Offshore investors were a much smaller proportion of transaction activity in 2017 than the previous year. Acquisitions by offshore investors declined to $1.4 billion in 2017, from $2.5 billion in 2016. Despite this 46% decrease in offshore investment in 2017, volumes were in line with the 10-year average in percentage terms, with offshore investors accounting for 16% of total sales in 2017.
Mr Rooney said, “While there continues to be significant demand from overseas institutional investors for Australian retail assets, the focus is on prime quality, core and core-plus opportunities.
“Although direct acquisitions by offshore investors declined in 2017, offshore investors contributed strongly to activity by investing indirectly into domestically-managed wholesale funds.”
Key highlights – JLL Shopping Centre Investment Review & Outlook 2018:
• The changing retail environment is driving transactions - 2017 was the second highest on record at $8.8 billion. It was a year of major transactions – the highest volume of transactions above $300m on record;
• Retail investments can continue to deliver attractive returns for prime assets, with the right tenant mix for the trade area and for assets in growing catchments;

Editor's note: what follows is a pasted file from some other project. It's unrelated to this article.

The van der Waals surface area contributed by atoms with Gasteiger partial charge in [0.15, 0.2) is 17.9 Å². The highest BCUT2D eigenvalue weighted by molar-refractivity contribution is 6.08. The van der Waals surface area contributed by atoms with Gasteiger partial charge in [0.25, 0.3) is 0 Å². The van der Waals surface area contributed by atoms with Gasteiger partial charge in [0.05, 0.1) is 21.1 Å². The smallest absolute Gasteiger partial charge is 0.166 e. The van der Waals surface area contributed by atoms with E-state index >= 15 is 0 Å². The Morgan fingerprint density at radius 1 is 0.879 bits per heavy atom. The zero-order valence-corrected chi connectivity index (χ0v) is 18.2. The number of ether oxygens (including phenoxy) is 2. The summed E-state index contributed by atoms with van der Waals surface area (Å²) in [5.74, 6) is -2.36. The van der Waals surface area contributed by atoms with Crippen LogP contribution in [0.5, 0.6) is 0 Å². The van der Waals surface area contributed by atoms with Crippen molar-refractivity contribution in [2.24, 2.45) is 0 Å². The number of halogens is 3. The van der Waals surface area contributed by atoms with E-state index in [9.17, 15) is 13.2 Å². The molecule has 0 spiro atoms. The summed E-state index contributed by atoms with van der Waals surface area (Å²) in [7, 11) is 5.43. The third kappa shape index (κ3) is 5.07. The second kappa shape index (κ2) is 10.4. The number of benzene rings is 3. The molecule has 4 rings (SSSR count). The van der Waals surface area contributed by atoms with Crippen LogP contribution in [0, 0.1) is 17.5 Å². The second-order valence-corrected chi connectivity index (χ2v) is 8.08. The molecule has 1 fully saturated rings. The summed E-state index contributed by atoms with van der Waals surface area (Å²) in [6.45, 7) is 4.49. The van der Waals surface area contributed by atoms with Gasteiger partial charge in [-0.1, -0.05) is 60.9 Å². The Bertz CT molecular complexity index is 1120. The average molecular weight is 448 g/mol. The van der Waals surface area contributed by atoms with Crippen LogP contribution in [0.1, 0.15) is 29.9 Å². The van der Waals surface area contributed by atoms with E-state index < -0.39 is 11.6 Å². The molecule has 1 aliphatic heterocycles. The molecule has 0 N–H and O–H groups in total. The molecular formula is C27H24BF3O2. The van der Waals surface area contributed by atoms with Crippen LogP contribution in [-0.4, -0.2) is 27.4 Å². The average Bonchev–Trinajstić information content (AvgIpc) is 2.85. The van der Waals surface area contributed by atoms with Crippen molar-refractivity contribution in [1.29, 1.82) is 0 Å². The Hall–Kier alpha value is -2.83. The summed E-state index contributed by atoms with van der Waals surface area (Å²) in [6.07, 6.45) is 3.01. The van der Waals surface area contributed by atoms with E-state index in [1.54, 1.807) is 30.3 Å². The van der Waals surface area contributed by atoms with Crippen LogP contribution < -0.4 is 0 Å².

• Asset selection will be more important moving forward, given the increasingly diverse underlying performance. The key strategy for acquisitions in 2018 will be careful asset selection;
• Opportunities for high-yield investors will emerge, particularly in the sub-regional shopping centre sector;
• Pricing - yields are starting to adjust. The divergence theme is starting to be reflected in pricing. The first signs of yield decompression in this cycle have emerged. JLL recorded softening at the lower end of the yield range in 4Q17, yet continued to record further compression at the upper end of the yield range for prime assets in certain sub-sectors. We expect this trend to extend to other markets across multiple sub-sectors from early 2018;
• There continues to be a strong trend towards strategic joint ventures, as investors seek liquid part-share investments in high quality assets;
• Outlook: While retail market conditions vary within each sub-sector, CBD retail is posed to outperform – particularly in Sydney and Melbourne. Retail market fundamentals are expected to be relatively stable in 2018;
• The five largest transactions in 2017 accounted for approximately 40% of total volumes, as owners are taking advantage of market liquidity to undertake major asset transaction;
• Unlisted funds were the dominant source of capital in 2017. Unlisted funds dominated acquisitions by a significant margin (acquiring $3 billion or 34% of total transactions), but AREITs were also active, albeit on both sides of the buy-sell equation, but were net buyers in 2017 after having been a net seller of assets in the five years prior. AMP Capital was the biggest buyer of retail assets in 2017, acquiring approximately $1.5 billion (excluding Gasworks Plaza). However, Vicinity Centres was the most active group during 2017, completing approximately $1.9 billion in transactions (including divestments and acquisitions).